Reach out, they’ll be there: the Neonatal Paediatric Transport Team

Image of transport team members walking to ambulance

November 30, 2023

Any day, any time, the Neonatal Paediatric Transport Team could get the call.

“The call” is an ask for help from any of the dozens of regional partners who need this team and their specialized knowledge and equipment to help save a child’s life.

For over 30 years the Neonatal Paediatric Transport Team has been an important resource for kids who are too unstable to stay where they are, or for regular modes of transportation. With the largest geographic catchment area of all the neonatal paediatric transport teams in Ontario, the team covers all of Southwestern Ontario to the US/Canada border, northeast all the way to the Manitoba border and north as far as Fort Francis and Red Lake . This team of highly-skilled and trained nurses and respiratory therapists travel by air and land to stabilize kids as young as preterm infants to 17 years and bring them back to Children’s Hospital at London Health Sciences Centre (LHSC) for the level of care they need. 

From January 2023 to date the team has taken approximately 900 calls. And respiratory season marks a particularly busy time: last year the team received almost double the call volume per day during the fall/early winter months. Due to the increased need the team is looking to expand to a third shift.

Who they are

A small but mighty team of 20 nurses and respiratory therapists make up this important resource. The team at Children’s Hospital are one of only four in the province, and ours was the first to transport children as old as 17.

As you can imagine, this requires an immense amount of knowledge and training: in fact, it takes approximately a year and a half of additional training before team members are certified as Provincially Certified Transport Clinicians. This training includes in-class learning, preceptor time and then transport-specific education and a series of provincially-mandated simulations. But one of the most important skill is the ability to pivot in an ever-changing situation.

"In the air, on the ground - anything can happen anywhere,” says, Leeann Trowbridge, Respiratory Therapist. “Luckily, we're skilled enough to be able to pivot as needed." 

How they work

The initial call comes through CritiCall (an emergency consultation and referral service for physicians) from any hospital in their catchment area that need the support of the team to stabilize a patient, and then to get them to Children’s Hospital.

From there, the caller(s) will work with a physician to manage emergent needs, while the transport team determines what they will need to stabilize the patient and ensure they can be safely transported to Children’s Hospital.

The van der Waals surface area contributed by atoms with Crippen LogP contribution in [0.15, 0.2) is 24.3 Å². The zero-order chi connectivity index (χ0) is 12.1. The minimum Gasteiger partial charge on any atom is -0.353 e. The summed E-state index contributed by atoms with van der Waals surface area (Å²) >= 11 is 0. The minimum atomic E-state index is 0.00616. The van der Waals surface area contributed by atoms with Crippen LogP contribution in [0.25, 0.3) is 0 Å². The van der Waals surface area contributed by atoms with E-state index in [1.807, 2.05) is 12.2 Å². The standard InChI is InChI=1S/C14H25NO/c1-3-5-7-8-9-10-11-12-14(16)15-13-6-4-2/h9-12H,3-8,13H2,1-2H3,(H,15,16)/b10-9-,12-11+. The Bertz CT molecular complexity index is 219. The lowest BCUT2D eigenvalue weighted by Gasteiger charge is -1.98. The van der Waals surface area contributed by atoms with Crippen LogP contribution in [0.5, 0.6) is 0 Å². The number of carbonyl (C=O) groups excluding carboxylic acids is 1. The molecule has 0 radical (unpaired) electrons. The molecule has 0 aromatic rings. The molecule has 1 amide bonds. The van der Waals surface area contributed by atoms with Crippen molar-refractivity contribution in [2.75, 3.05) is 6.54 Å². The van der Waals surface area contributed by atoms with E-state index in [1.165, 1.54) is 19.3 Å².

The transport team then works with EMS partners, such as London Paramedic Services and ORNGE, to get to the patient by ground, fixed-wing aircraft, or helicopter. Physicians will sometimes attend these calls, but more often than not it’s just two team members: a nurse and a respiratory therapist.

While it can sometimes take hours to get there (with support from the team along the way), when they do arrive, Leeanne says, “we just get the warmest welcome. They’re so thankful we can help.”

The team then focuses on providing assessments and gathering additional information (particularly how things may have changed while they were traveling). They consult with Children’s Hospital physicians about next steps and prepare the patient for transport. This requires a number of specialized pieces of equipment, including their “mobile ICU”, which is a transport incubator generously donated through Children’s Health Foundation.

Patients are then transported to Children’s Hospital, providing care along the way as needed.

When asked about the team and their work, Director Dr. Henry Roukema praises their “superb” knowledge of transport medicine. “They know what needs to go right and what could go wrong in order to bring patients here safely."

Their role as educators

Another important part of the role is what the team calls “in-moment education”.

Once a patient is stabilized, the team often uses the opportunity to work with regional hospitals on education and pass along knowledge that could be helpful for future patient care.

But beyond the help and skills they bring to other hospitals, the team is also proud to support Children’s Hospital on-site as well. 

“We have a lot to offer as a team,” explains Registered Nurse, Laura Regier. “We round to different units, we can help with advanced skills, we can even help facilitate transports within the hospital.”

Neonatal Paediatric Transport Team: Quick Facts

  • One of only four neonatal paediatric transport teams in the province. The team at Children’s Hospital were the first to move beyond transporting only neonatal and very young patients, and instead pick up children as old as 17.
  • The team works with EMS partners to transport children as young as preterm infants (up to 22 weeks) to 17 years of age who require intensive care via land and air.
  • Their catchment area is as far north as Fort Francis, as far south as the Canada/US border, and through all of Southwestern Ontario.
  • The team have received over 900 calls since January 2023.
  • The team is comprised of 20 nurses and respiratory therapists, with one of each going on calls.